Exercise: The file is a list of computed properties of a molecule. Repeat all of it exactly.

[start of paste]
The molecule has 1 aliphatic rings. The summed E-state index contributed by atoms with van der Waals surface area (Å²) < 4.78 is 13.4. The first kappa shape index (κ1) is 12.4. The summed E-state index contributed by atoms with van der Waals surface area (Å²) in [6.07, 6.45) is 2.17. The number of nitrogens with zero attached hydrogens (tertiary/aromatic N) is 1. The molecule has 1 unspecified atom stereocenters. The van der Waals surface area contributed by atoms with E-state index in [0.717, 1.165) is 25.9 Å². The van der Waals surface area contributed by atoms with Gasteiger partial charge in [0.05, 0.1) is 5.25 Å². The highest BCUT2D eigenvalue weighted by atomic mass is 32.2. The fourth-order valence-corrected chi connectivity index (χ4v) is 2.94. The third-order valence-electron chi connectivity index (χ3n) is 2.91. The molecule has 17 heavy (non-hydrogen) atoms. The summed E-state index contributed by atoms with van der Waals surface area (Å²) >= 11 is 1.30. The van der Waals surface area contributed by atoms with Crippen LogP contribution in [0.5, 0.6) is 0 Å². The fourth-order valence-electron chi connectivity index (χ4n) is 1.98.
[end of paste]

The molecule has 1 aliphatic rings. The summed E-state index contributed by atoms with van der Waals surface area (Å²) < 4.78 is 13.4. The first kappa shape index (κ1) is 12.4. The summed E-state index contributed by atoms with van der Waals surface area (Å²) in [6.07, 6.45) is 2.17. The number of nitrogens with zero attached hydrogens (tertiary/aromatic N) is 1. The molecule has 1 unspecified atom stereocenters. The van der Waals surface area contributed by atoms with E-state index in [0.717, 1.165) is 25.9 Å². The van der Waals surface area contributed by atoms with Gasteiger partial charge in [0.05, 0.1) is 5.25 Å². The highest BCUT2D eigenvalue weighted by atomic mass is 32.2. The fourth-order valence-corrected chi connectivity index (χ4v) is 2.94. The third-order valence-electron chi connectivity index (χ3n) is 2.91. The molecule has 17 heavy (non-hydrogen) atoms. The summed E-state index contributed by atoms with van der Waals surface area (Å²) >= 11 is 1.30. The van der Waals surface area contributed by atoms with Crippen LogP contribution in [0.5, 0.6) is 0 Å². The fourth-order valence-electron chi connectivity index (χ4n) is 1.98.